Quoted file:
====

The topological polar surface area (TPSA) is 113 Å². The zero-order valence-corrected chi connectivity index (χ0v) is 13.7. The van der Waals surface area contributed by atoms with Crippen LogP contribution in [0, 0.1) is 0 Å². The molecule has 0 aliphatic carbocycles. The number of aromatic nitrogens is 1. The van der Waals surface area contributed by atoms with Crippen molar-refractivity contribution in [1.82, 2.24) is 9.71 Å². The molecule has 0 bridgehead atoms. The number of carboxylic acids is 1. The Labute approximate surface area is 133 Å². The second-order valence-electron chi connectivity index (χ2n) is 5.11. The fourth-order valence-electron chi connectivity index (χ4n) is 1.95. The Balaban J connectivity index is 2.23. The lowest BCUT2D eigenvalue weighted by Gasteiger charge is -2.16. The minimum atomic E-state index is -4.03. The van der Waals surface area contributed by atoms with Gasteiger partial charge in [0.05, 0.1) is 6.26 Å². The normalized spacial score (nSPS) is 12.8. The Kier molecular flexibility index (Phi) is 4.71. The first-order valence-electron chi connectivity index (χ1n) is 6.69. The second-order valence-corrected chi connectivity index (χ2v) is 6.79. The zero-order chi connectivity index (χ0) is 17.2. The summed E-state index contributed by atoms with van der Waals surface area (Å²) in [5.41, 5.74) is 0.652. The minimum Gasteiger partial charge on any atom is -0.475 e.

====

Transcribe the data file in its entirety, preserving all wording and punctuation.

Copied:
The topological polar surface area (TPSA) is 113 Å². The zero-order valence-corrected chi connectivity index (χ0v) is 13.7. The van der Waals surface area contributed by atoms with Crippen LogP contribution in [0, 0.1) is 0 Å². The molecule has 0 aliphatic carbocycles. The number of aromatic nitrogens is 1. The van der Waals surface area contributed by atoms with Crippen molar-refractivity contribution in [1.82, 2.24) is 9.71 Å². The molecule has 0 bridgehead atoms. The number of carboxylic acids is 1. The Labute approximate surface area is 133 Å². The second-order valence-electron chi connectivity index (χ2n) is 5.11. The fourth-order valence-electron chi connectivity index (χ4n) is 1.95. The Balaban J connectivity index is 2.23. The lowest BCUT2D eigenvalue weighted by Gasteiger charge is -2.16. The minimum atomic E-state index is -4.03. The van der Waals surface area contributed by atoms with Gasteiger partial charge in [0.05, 0.1) is 6.26 Å². The normalized spacial score (nSPS) is 12.8. The Kier molecular flexibility index (Phi) is 4.71. The first-order valence-electron chi connectivity index (χ1n) is 6.69. The second-order valence-corrected chi connectivity index (χ2v) is 6.79. The zero-order chi connectivity index (χ0) is 17.2. The summed E-state index contributed by atoms with van der Waals surface area (Å²) in [5.41, 5.74) is 0.652. The minimum Gasteiger partial charge on any atom is -0.475 e.